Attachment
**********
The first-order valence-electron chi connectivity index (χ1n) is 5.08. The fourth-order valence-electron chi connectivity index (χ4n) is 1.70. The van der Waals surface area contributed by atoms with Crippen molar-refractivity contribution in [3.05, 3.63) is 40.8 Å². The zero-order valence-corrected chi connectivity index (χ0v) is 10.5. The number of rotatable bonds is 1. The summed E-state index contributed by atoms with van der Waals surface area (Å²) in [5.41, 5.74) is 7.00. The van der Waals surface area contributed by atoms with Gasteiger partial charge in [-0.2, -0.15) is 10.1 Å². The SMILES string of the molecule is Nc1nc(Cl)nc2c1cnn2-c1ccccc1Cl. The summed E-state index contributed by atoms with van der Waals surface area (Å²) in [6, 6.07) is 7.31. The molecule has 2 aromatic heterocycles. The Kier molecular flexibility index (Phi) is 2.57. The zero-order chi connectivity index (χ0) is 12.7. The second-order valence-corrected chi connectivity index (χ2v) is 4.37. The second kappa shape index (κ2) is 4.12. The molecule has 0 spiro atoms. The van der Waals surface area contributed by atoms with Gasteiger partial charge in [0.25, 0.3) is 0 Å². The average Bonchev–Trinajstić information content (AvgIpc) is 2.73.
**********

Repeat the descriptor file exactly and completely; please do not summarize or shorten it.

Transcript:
The first-order valence-electron chi connectivity index (χ1n) is 5.08. The fourth-order valence-electron chi connectivity index (χ4n) is 1.70. The van der Waals surface area contributed by atoms with Crippen molar-refractivity contribution in [3.05, 3.63) is 40.8 Å². The zero-order valence-corrected chi connectivity index (χ0v) is 10.5. The number of rotatable bonds is 1. The summed E-state index contributed by atoms with van der Waals surface area (Å²) in [5.41, 5.74) is 7.00. The van der Waals surface area contributed by atoms with Gasteiger partial charge in [-0.2, -0.15) is 10.1 Å². The SMILES string of the molecule is Nc1nc(Cl)nc2c1cnn2-c1ccccc1Cl. The summed E-state index contributed by atoms with van der Waals surface area (Å²) in [6, 6.07) is 7.31. The molecule has 2 aromatic heterocycles. The Kier molecular flexibility index (Phi) is 2.57. The zero-order chi connectivity index (χ0) is 12.7. The second-order valence-corrected chi connectivity index (χ2v) is 4.37. The second kappa shape index (κ2) is 4.12. The molecule has 0 spiro atoms. The van der Waals surface area contributed by atoms with Gasteiger partial charge in [0.25, 0.3) is 0 Å². The average Bonchev–Trinajstić information content (AvgIpc) is 2.73.